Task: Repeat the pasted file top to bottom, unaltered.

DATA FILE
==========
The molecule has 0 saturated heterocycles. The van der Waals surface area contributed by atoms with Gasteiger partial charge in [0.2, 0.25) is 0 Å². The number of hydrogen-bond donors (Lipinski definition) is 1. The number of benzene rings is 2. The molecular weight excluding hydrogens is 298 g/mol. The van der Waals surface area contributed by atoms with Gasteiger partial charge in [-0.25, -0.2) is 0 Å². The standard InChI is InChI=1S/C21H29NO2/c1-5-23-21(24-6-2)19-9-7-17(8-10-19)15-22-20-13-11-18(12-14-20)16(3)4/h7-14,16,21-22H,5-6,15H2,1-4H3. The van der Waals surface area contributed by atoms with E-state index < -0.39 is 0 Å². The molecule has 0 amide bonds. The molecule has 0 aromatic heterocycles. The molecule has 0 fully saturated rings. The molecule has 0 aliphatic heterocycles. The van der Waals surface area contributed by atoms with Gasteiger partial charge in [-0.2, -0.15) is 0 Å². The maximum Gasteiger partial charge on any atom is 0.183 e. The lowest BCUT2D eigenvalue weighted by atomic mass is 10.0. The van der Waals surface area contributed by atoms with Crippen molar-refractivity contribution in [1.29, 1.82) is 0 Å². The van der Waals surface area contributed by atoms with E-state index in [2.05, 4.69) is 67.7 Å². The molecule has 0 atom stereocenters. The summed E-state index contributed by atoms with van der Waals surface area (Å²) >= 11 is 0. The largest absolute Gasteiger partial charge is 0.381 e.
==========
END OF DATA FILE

The molecule has 0 saturated heterocycles. The van der Waals surface area contributed by atoms with Gasteiger partial charge in [0.2, 0.25) is 0 Å². The number of hydrogen-bond donors (Lipinski definition) is 1. The number of benzene rings is 2. The molecular weight excluding hydrogens is 298 g/mol. The van der Waals surface area contributed by atoms with Gasteiger partial charge in [-0.25, -0.2) is 0 Å². The standard InChI is InChI=1S/C21H29NO2/c1-5-23-21(24-6-2)19-9-7-17(8-10-19)15-22-20-13-11-18(12-14-20)16(3)4/h7-14,16,21-22H,5-6,15H2,1-4H3. The van der Waals surface area contributed by atoms with E-state index < -0.39 is 0 Å². The molecule has 0 amide bonds. The molecule has 0 aromatic heterocycles. The molecule has 0 fully saturated rings. The molecule has 0 aliphatic heterocycles. The van der Waals surface area contributed by atoms with Gasteiger partial charge in [-0.2, -0.15) is 0 Å². The maximum Gasteiger partial charge on any atom is 0.183 e. The lowest BCUT2D eigenvalue weighted by atomic mass is 10.0. The van der Waals surface area contributed by atoms with Crippen molar-refractivity contribution in [1.29, 1.82) is 0 Å². The van der Waals surface area contributed by atoms with E-state index in [2.05, 4.69) is 67.7 Å². The molecule has 0 atom stereocenters. The summed E-state index contributed by atoms with van der Waals surface area (Å²) >= 11 is 0. The largest absolute Gasteiger partial charge is 0.381 e.